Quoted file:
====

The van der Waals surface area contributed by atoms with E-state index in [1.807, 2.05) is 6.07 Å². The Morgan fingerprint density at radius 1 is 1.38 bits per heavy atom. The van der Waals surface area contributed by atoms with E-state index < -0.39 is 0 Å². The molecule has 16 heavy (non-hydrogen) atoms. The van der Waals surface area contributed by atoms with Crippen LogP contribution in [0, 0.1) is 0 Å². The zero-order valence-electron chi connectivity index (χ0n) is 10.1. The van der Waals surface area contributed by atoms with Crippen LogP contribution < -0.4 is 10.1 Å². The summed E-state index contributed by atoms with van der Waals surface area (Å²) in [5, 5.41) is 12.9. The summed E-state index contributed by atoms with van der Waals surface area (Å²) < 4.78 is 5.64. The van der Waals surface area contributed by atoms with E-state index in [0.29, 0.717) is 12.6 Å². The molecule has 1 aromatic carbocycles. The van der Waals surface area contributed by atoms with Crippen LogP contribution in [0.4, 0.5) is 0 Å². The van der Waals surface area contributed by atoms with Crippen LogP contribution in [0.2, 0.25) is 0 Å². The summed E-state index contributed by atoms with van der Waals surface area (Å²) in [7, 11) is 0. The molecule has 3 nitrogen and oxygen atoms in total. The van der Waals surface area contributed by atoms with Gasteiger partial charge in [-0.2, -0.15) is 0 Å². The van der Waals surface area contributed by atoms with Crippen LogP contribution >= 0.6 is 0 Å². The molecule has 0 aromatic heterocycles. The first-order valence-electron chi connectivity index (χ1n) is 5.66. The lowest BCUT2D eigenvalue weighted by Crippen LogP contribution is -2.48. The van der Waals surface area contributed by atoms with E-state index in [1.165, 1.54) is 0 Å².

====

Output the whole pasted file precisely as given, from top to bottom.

The van der Waals surface area contributed by atoms with E-state index in [1.807, 2.05) is 6.07 Å². The Morgan fingerprint density at radius 1 is 1.38 bits per heavy atom. The van der Waals surface area contributed by atoms with E-state index < -0.39 is 0 Å². The molecule has 16 heavy (non-hydrogen) atoms. The van der Waals surface area contributed by atoms with Crippen LogP contribution in [0, 0.1) is 0 Å². The zero-order valence-electron chi connectivity index (χ0n) is 10.1. The van der Waals surface area contributed by atoms with Crippen LogP contribution < -0.4 is 10.1 Å². The summed E-state index contributed by atoms with van der Waals surface area (Å²) in [5, 5.41) is 12.9. The summed E-state index contributed by atoms with van der Waals surface area (Å²) < 4.78 is 5.64. The van der Waals surface area contributed by atoms with E-state index in [0.29, 0.717) is 12.6 Å². The molecule has 1 aromatic carbocycles. The van der Waals surface area contributed by atoms with Crippen LogP contribution in [0.4, 0.5) is 0 Å². The van der Waals surface area contributed by atoms with Crippen LogP contribution in [0.2, 0.25) is 0 Å². The summed E-state index contributed by atoms with van der Waals surface area (Å²) in [7, 11) is 0. The molecule has 3 nitrogen and oxygen atoms in total. The van der Waals surface area contributed by atoms with Gasteiger partial charge in [-0.2, -0.15) is 0 Å². The van der Waals surface area contributed by atoms with Crippen LogP contribution >= 0.6 is 0 Å². The molecule has 0 aromatic heterocycles. The first-order valence-electron chi connectivity index (χ1n) is 5.66. The lowest BCUT2D eigenvalue weighted by Crippen LogP contribution is -2.48. The van der Waals surface area contributed by atoms with E-state index in [1.165, 1.54) is 0 Å².